Develop plan to combat health issues by early 2017

Staff report


Columbiana County health organizations will focus on obesity, mental health and substance abuse, and tobacco use and cancer prevention, which are among the concerns identified by the 2016 Columbiana County Health Needs Assessment or CCHNA.

The findings of the recently released county health needs assessment, a comprehensive report about the health of county residents, will be used to develop a community health plan in 2017, Columbiana County health officials said.

Specific health planning strategies will be developed by collaborating agencies to identify opportunities for implementing evidence-based, community health improvement activities and ways to track progress for improving the overall health of Columbiana County residents.

The CCHNA, a comprehensive report about the health of county residents, was recently released as a tool to help understand and improve the health of the community.

The county health needs assessment is a collaborative project completed by representatives from the Columbiana County Educational Service Center/CASH Coalition, Columbiana County General Health District, Columbiana County Mental Health and Recovery Services Board, Community Action Agency, East Liverpool City Health District, East Liverpool City Hospital, Salem City Health District and Salem Regional Medical Center.

Public health data were gathered for the CCHNA from many sources, including the Healthy Communities Institute, Ohio Department of Health, the Centers for Disease Control and Prevention, Healthy People 2020, County Health Rankings, and a number of other reports and publications.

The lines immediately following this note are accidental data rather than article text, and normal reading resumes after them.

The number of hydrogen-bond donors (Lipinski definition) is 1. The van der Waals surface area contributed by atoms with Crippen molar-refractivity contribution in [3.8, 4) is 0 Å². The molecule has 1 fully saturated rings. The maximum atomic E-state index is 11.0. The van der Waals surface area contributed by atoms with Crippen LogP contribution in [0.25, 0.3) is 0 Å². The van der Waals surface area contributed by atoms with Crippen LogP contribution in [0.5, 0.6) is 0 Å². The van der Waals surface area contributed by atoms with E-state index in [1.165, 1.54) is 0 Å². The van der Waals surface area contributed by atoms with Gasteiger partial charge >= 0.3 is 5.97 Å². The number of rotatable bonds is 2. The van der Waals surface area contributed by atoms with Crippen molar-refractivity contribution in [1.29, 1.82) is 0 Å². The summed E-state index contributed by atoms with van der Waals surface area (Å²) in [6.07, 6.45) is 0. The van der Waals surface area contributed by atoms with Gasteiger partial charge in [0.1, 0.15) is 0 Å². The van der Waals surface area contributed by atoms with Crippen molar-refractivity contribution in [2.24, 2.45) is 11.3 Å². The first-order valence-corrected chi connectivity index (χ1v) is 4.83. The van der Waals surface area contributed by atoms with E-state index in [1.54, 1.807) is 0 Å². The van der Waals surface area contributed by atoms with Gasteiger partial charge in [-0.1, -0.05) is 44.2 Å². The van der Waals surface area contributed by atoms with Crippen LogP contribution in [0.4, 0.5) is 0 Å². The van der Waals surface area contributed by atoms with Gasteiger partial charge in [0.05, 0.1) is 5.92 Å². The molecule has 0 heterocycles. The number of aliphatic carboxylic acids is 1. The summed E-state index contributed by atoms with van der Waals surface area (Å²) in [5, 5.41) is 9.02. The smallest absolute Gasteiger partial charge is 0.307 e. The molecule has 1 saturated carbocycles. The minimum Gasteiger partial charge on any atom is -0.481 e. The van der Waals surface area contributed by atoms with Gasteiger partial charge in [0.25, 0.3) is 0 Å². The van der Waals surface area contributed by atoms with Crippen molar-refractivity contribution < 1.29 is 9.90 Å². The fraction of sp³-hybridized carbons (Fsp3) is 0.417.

To reflect input from community members,17 in-depth stakeholder interviews, four focus groups with 49 participants, and 417 surveys that were completed by individuals representing diverse groups, health officials said.

Data from HCI and the Robert Wood Johnson County Health Rankings indicated that regional health outcomes and health behaviors worse than Ohio benchmarks included:

Higher rates of premature death/years of potential life lost before 75.

Higher adult obesity rates combined with lower physical activity rates.

Higher percentage of people who report their physical health as fair or poor.

Lower mammogram screening compliance.

Lower high-school graduation and post-secondary rates.

More children living in poverty.

Higher teen birth rates.

Greater number of deaths due to injury, higher rates of alcohol-impaired driving, and higher indicators of air pollution.

The public health data also reflected increasing rates of chronic diseases when compared to Ohio in several areas – bronchus and lung cancer, colorectal cancer, prostate cancer, chronic obstructive pulmonary disease mortality, and kidney disease mortality.

The Public Health Accreditation Board requires local health departments to complete a Community Health Assessment and Community Health Improvement Plan at least every five years via collaborative community partnerships.

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